My 13 year old tried vegetarian 2 summers ago, while the rest of us continued to be meat eaters. She ate a lot of frozen vegie burgers. She only lasted 3 weeks and she gave in to a real burger. This past summer she decided to try again and she and I both did some reading. I decided to go vegetarian too and spent the summer learning to cook lots of different dishes. We eat a lot of brown rice and beans and fresh stir fries. Fresh food tastes the best and my daughter is still a vegetarian after 7 months. I cook meat for her sister and dad, but we have actually found it easy to incorporate a lot of vegetarian options. Microwaved yams are great. She can easilty put together a stir fry now, and likes to stuff pitas with vegies. She eats a lot of hummus. Don't give up. If you leave some informative books around, your family just might join you! Just make sure you get healthy proteins... beans, nuts, whole grains. Don't rely too heavily on the prepared tofu foods. Too much soy actually is not good for you. Good luck!
I feel for you, I too tried to be a vegetarian at a very young age and I am now 30. When I was 12 I decided to become a vegetarian and all my mother would buy for me was pasta and I could have whatever vegetables she made for dinner (corn or green beans). I followed this diet for 4 years and became very ill for it's lack in nutrition. After seeing a doctor and being force fed meat I decided to get a job and purchase my own food. I did research and found many recipes and cooked my own meals. When my mother would go grocery shopping I would go with her, grab my own cart and go in my own direction and shop. Good luck to you, it's not easy having a family that does not support your choices. To this day I have to prepare all of my meals for holidays and my vegan dishes are not welcome at any family gatherings. You are very lucky to have a site like this where you can find support and if you have any questions or want ideas I'd be glad to help! Everyone here has great suggestions!! Don't give up!! Good luck!
I feel your pain. I am 19 and I commute to college. My entire family loves meat and dairy and getting them to cut back seems close to impossible. However, they are very supportive of me. This didn't used to be the case as they often teased me and begged for me to "switch back" to make their lives easier. I sat down with them though and told them how important this lifestyle is to me and that their comments hurt me. This changed everything and now they are so understanding. I definitely recommend making your own food. It's what I have to do at every meal. It's really not so bad. The fact that you'll be learning how to cook your own meals at 16 will help you learn the basics and become more experienced than people twice your age. When you're on your own, you'll already know how to take of yourself. Also, because you are the only one eating the meals most of the time, you'll have leftovers that will last days! That means less cooking throughout the week. For example, I like to do an oatmeal or some sort of grain porridge in my slow cooker on a sunday night and when I wake up monday morning it's all ready and I have leftover oatmeal for the rest of the week. The same can be done with vegetable soups and chilis. I highly recommend buying a slow cooker and finding some good recipes. I also found that when I make my vegan meals, my family will try them out and they usually love them! I make vegan brownies and other desserts all the time and they love my pumpkin pancakes. You may find that your mother will make some of the vegan dishes on her own after seeing how delicious they are! I know how hard it is to be a teenager and be the only vegan you know, so I'm always here if you need support :). Good luck with everything!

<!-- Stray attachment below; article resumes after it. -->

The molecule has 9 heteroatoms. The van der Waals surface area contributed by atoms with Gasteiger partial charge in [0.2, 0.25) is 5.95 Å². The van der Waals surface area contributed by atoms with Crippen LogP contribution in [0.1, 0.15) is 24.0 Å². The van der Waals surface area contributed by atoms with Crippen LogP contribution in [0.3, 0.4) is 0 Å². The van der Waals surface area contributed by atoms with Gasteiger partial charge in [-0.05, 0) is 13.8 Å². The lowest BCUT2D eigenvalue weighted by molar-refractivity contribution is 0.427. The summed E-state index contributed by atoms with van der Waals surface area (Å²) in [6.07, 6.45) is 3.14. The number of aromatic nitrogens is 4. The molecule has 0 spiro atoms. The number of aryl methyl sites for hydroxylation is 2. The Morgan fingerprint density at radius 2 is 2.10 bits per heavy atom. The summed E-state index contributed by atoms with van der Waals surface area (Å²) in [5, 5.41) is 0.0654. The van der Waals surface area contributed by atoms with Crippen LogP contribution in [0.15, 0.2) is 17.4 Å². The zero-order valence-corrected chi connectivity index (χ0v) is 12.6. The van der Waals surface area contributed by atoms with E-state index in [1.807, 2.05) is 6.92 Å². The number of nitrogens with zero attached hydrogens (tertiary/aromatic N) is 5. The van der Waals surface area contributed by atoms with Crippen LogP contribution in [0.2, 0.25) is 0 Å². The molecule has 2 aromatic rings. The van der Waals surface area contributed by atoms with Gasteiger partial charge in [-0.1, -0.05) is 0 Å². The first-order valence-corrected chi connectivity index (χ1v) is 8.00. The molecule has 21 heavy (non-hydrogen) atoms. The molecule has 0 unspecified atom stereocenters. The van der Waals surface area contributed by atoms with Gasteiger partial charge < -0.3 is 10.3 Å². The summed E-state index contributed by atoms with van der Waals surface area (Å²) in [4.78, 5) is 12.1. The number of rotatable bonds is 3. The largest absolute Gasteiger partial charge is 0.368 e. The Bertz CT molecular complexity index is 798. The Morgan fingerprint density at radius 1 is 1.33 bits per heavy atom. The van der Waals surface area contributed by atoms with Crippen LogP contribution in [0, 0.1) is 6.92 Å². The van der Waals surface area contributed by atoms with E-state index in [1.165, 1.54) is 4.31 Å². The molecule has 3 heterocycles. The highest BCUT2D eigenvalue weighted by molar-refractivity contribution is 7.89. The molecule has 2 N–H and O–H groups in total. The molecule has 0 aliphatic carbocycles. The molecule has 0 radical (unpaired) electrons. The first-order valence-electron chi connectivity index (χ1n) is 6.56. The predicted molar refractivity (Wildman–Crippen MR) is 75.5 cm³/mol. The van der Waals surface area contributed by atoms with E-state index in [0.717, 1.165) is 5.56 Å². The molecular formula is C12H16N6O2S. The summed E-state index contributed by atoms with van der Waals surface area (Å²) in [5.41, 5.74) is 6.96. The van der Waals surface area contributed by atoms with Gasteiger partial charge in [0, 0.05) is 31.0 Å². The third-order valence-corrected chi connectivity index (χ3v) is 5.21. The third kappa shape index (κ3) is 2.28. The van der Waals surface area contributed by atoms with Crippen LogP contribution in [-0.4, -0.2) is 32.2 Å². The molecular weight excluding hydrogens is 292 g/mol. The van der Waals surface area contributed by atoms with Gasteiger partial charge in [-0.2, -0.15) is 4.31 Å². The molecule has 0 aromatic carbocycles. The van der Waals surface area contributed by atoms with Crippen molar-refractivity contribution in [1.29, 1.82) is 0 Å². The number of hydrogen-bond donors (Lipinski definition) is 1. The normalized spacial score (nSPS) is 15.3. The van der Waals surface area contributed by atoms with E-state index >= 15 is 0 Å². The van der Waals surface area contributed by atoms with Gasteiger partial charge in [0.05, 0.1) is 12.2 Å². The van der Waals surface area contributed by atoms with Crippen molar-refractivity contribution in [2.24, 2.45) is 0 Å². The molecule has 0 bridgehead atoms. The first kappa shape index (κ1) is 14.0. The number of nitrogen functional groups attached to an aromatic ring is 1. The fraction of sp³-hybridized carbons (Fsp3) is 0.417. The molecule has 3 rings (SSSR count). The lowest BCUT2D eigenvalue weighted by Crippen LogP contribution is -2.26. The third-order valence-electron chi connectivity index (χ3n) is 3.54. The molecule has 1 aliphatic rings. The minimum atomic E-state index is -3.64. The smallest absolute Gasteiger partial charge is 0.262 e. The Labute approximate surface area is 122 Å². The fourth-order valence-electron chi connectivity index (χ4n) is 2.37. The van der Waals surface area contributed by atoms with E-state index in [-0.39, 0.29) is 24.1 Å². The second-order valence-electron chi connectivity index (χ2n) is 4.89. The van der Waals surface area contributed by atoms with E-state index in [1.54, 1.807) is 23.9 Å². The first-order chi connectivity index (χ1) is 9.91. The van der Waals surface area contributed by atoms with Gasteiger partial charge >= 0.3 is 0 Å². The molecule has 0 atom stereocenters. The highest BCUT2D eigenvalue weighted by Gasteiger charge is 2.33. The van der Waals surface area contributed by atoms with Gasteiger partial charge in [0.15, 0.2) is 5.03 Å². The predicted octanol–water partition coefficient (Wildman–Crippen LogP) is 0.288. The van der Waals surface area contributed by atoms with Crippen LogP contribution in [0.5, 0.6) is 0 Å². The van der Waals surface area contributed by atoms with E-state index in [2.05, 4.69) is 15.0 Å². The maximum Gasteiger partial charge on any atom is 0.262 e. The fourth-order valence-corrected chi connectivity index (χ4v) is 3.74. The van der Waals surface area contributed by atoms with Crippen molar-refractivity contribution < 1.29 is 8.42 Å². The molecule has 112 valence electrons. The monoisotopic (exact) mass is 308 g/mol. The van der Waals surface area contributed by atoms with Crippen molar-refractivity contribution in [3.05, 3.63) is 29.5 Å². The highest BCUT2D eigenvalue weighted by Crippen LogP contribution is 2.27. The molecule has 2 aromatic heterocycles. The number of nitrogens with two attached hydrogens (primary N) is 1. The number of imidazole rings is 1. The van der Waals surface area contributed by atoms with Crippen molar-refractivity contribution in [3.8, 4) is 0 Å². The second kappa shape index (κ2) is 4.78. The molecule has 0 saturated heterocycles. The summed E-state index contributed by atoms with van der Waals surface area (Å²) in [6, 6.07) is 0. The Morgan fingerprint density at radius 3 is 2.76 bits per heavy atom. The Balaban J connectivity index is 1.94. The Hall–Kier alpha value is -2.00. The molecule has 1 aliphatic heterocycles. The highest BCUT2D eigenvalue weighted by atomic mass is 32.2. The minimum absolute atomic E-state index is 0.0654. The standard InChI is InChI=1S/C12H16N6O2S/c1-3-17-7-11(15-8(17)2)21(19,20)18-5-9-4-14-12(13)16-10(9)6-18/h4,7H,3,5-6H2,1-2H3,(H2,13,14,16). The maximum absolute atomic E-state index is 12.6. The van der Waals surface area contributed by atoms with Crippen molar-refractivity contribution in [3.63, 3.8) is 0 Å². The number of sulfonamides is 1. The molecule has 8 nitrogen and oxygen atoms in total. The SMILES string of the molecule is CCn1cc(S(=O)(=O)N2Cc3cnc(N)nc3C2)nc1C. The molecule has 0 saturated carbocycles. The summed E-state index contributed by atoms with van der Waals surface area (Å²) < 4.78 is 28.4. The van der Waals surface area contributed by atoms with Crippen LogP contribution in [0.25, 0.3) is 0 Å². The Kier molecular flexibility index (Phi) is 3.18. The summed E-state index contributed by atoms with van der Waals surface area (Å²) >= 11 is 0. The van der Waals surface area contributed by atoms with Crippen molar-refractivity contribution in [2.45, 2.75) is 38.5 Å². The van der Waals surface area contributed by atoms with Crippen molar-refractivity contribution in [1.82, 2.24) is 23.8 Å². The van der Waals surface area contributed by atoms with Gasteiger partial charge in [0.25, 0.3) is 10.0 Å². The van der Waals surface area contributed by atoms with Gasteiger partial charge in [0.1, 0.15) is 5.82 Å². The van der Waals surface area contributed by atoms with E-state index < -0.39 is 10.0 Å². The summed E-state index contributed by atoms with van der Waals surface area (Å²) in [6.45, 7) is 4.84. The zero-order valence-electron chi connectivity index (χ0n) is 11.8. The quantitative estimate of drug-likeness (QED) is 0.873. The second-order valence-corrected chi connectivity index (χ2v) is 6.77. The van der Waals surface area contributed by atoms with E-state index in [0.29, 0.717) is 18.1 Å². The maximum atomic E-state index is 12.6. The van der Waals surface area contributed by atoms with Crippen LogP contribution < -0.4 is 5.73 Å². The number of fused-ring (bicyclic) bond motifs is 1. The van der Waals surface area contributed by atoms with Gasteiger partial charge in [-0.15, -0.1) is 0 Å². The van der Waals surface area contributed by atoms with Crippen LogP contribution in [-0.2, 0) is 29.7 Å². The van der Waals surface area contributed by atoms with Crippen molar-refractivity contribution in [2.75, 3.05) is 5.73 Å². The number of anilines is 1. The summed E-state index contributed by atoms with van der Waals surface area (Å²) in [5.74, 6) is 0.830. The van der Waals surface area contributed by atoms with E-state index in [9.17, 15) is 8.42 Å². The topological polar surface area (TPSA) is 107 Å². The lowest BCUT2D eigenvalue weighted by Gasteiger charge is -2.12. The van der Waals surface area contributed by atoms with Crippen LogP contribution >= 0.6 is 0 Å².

Sara I feel your pain. Due to a bunch of food intolerances as well as going vegetarian/vegan, I was forced to begin cooking just about every meal myself (telling my mum to stop using onions and garlic, which I can't eat, just wasn't going to happen!) It started off slow (microwaving veggies and lots of pasta!) but its been about a year now and I'm able to cook most recipes in TKD and just LOVE cooking!
I totally understand that its hard - especially finding time when at school (I'm at uni as well as working), but I usually just properly cook a couple of times a week, and eat leftovers, toast, wraps, smoothies etc for the rest. But the more you cook, the more you'll love it and the better you'll get.